Increased alcohol regulation sought

Alcohol licensees could face stricter regulation under a bill considered March 18 by the General Affairs Committee.

<a href='http://news.legislature.ne.gov/dist41' target='_blank' title='Link to the website of Sen. Tom Briese'>Sen. Tom Briese</a>
Sen. Tom Briese

LB591, introduced by Sen. Tom Briese of Albion, would allow for the creation of “alcohol impact zones”—areas that have been negatively affected by public intoxication or crime associated with sales of alcohol.

Under the bill, a municipality or county board could apply to the state Liquor Control Commission to create an alcohol impact zone. An application would be required to include evidence that chronic public intoxication or illegal activity associated with alcohol sales has harmed the quality of life within the zone. A public hearing also would be required.

If created, the commission could place conditions and restrictions on any alcohol licensee within the zone.

One year after a zone’s creation, the requesting municipality or county board would provide a report to the commission on the zone’s effectiveness. The designation would remain in effect until repealed by the commission either on its own initiative or at the request of the municipality or county.

Briese said cities like Seattle, Wash. and Memphis, Tenn. have seen reductions in crime and public intoxication after creating alcohol impact zones.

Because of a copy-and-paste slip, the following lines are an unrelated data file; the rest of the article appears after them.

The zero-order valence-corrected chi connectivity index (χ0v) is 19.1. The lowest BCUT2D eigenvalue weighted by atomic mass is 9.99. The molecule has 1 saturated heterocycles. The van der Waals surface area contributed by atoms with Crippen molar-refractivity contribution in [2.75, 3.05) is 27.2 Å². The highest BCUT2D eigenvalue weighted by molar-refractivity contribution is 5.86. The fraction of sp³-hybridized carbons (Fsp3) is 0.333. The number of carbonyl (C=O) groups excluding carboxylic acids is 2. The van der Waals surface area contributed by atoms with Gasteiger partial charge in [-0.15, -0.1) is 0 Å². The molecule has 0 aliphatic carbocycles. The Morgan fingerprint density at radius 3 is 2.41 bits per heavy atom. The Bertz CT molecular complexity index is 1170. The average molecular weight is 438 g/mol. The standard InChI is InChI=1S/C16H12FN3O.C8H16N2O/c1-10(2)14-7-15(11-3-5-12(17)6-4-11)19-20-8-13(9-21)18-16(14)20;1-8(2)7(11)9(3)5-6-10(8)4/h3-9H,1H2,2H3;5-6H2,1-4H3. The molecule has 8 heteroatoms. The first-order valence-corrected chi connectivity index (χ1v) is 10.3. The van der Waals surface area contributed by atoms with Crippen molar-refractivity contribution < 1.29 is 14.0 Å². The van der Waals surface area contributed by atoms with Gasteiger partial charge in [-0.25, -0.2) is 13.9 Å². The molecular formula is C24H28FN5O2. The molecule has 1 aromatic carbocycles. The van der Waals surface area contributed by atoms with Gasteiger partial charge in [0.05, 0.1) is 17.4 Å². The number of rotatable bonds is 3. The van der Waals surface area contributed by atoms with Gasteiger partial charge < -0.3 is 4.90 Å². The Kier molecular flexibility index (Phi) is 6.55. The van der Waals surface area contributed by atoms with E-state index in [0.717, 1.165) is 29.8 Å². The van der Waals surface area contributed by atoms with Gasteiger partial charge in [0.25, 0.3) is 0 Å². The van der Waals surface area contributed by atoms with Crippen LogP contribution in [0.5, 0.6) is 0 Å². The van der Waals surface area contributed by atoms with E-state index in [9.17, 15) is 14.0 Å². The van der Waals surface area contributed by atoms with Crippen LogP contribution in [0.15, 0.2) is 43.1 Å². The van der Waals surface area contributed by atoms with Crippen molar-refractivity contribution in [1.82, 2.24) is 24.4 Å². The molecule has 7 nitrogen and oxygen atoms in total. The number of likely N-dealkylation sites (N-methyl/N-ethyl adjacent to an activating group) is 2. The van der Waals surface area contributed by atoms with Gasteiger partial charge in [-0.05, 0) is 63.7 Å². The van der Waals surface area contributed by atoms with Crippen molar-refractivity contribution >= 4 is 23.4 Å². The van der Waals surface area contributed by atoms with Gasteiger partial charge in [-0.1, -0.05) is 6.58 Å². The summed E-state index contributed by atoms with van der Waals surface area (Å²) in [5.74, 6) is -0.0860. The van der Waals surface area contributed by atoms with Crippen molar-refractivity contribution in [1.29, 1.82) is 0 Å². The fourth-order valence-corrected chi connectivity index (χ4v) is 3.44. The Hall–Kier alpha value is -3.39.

“Currently, the Liquor Control Commission can put conditions on a liquor licensee that is before the commission, however, that only addresses the problems and concerns for one particular licensee,” Briese said.

Hobert Rupe, director of the Nebraska Liquor Control Commission, testified in support of the bill. He said the cities of Omaha and Lincoln have requested liquor license restrictions for some vendors, like disallowing sales of airplane bottles or beer with high alcohol content.

Rupe added that an alcohol impact zone could help isolate areas where there is a pervasive pattern of crime, like littering or public intoxication.

“Any zone would be very much driven by the numbers,” Rupe said.

Portia Cavitt of Omaha also spoke in support of LB591. Cavitt is a pastor in north Omaha and said there are four liquor stores within four blocks of her church.

“This has led to a number of problems including drunk driving, traffic crashes, violent crime, robbery, assault, domestic and child abuse,” Cavitt said. “Currently, decisions about license restrictions are dealt with on a case-by-case basis which is burdensome for residents in communities that have these kind of problems.”

Justin Brady testified against the bill on behalf of the Nebraska Liquor Wholesalers. He said LB591 was unnecessary, and that the state Liquor Control Commission already can restrict a licensee based on many factors, including the number of alcohol vendors in an area.

Brady also said the bill sends the message to liquor stores that they are incapable of operating responsibly.

Kathy Siefken of the Nebraska Grocery Industry Association also testified against the bill. She said the commission already has the authority to address problems of crime associated with overconsumption of alcohol.

“They did fix Whiteclay without impact zones,” Siefken said.

The committee took no immediate action on LB591.

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